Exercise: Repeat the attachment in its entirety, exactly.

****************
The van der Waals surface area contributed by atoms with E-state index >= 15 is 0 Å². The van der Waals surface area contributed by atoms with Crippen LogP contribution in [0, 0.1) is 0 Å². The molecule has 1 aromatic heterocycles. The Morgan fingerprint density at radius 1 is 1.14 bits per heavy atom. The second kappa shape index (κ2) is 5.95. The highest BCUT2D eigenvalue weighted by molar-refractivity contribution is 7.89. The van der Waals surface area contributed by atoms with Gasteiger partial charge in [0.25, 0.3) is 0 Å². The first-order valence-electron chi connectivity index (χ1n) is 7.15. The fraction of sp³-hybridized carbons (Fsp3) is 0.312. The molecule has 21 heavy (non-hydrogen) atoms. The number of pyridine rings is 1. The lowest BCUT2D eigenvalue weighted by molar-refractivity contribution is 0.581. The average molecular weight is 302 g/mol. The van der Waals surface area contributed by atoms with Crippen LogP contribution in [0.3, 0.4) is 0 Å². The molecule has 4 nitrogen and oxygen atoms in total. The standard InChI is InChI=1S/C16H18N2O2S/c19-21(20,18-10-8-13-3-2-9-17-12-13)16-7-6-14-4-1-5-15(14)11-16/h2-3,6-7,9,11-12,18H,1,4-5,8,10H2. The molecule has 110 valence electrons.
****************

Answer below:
The van der Waals surface area contributed by atoms with E-state index >= 15 is 0 Å². The van der Waals surface area contributed by atoms with Crippen LogP contribution in [0, 0.1) is 0 Å². The molecule has 1 aromatic heterocycles. The Morgan fingerprint density at radius 1 is 1.14 bits per heavy atom. The second kappa shape index (κ2) is 5.95. The highest BCUT2D eigenvalue weighted by molar-refractivity contribution is 7.89. The van der Waals surface area contributed by atoms with Gasteiger partial charge in [0.25, 0.3) is 0 Å². The first-order valence-electron chi connectivity index (χ1n) is 7.15. The fraction of sp³-hybridized carbons (Fsp3) is 0.312. The molecule has 21 heavy (non-hydrogen) atoms. The number of pyridine rings is 1. The lowest BCUT2D eigenvalue weighted by molar-refractivity contribution is 0.581. The average molecular weight is 302 g/mol. The van der Waals surface area contributed by atoms with Crippen LogP contribution in [0.3, 0.4) is 0 Å². The molecule has 4 nitrogen and oxygen atoms in total. The standard InChI is InChI=1S/C16H18N2O2S/c19-21(20,18-10-8-13-3-2-9-17-12-13)16-7-6-14-4-1-5-15(14)11-16/h2-3,6-7,9,11-12,18H,1,4-5,8,10H2. The molecule has 110 valence electrons.